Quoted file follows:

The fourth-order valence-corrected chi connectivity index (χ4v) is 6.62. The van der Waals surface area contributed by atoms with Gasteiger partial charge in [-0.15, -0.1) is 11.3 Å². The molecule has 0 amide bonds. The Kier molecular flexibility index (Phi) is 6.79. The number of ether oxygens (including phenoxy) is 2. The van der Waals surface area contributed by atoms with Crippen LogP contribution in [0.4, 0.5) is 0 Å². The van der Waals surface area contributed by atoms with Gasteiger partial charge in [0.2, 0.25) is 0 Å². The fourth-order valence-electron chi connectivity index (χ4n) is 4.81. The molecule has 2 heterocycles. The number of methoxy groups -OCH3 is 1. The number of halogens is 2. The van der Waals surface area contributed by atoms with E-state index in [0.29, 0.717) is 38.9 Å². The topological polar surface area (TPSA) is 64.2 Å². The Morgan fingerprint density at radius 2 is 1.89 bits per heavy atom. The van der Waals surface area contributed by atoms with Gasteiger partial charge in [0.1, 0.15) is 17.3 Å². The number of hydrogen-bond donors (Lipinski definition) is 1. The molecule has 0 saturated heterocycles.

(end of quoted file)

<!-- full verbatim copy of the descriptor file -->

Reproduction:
The fourth-order valence-corrected chi connectivity index (χ4v) is 6.62. The van der Waals surface area contributed by atoms with Gasteiger partial charge in [-0.15, -0.1) is 11.3 Å². The molecule has 0 amide bonds. The Kier molecular flexibility index (Phi) is 6.79. The number of ether oxygens (including phenoxy) is 2. The van der Waals surface area contributed by atoms with Crippen LogP contribution in [0.4, 0.5) is 0 Å². The van der Waals surface area contributed by atoms with Gasteiger partial charge in [0.2, 0.25) is 0 Å². The fourth-order valence-electron chi connectivity index (χ4n) is 4.81. The molecule has 2 heterocycles. The number of methoxy groups -OCH3 is 1. The number of halogens is 2. The van der Waals surface area contributed by atoms with E-state index in [0.29, 0.717) is 38.9 Å². The topological polar surface area (TPSA) is 64.2 Å². The Morgan fingerprint density at radius 2 is 1.89 bits per heavy atom. The van der Waals surface area contributed by atoms with Gasteiger partial charge in [0.1, 0.15) is 17.3 Å². The number of hydrogen-bond donors (Lipinski definition) is 1. The molecule has 0 saturated heterocycles.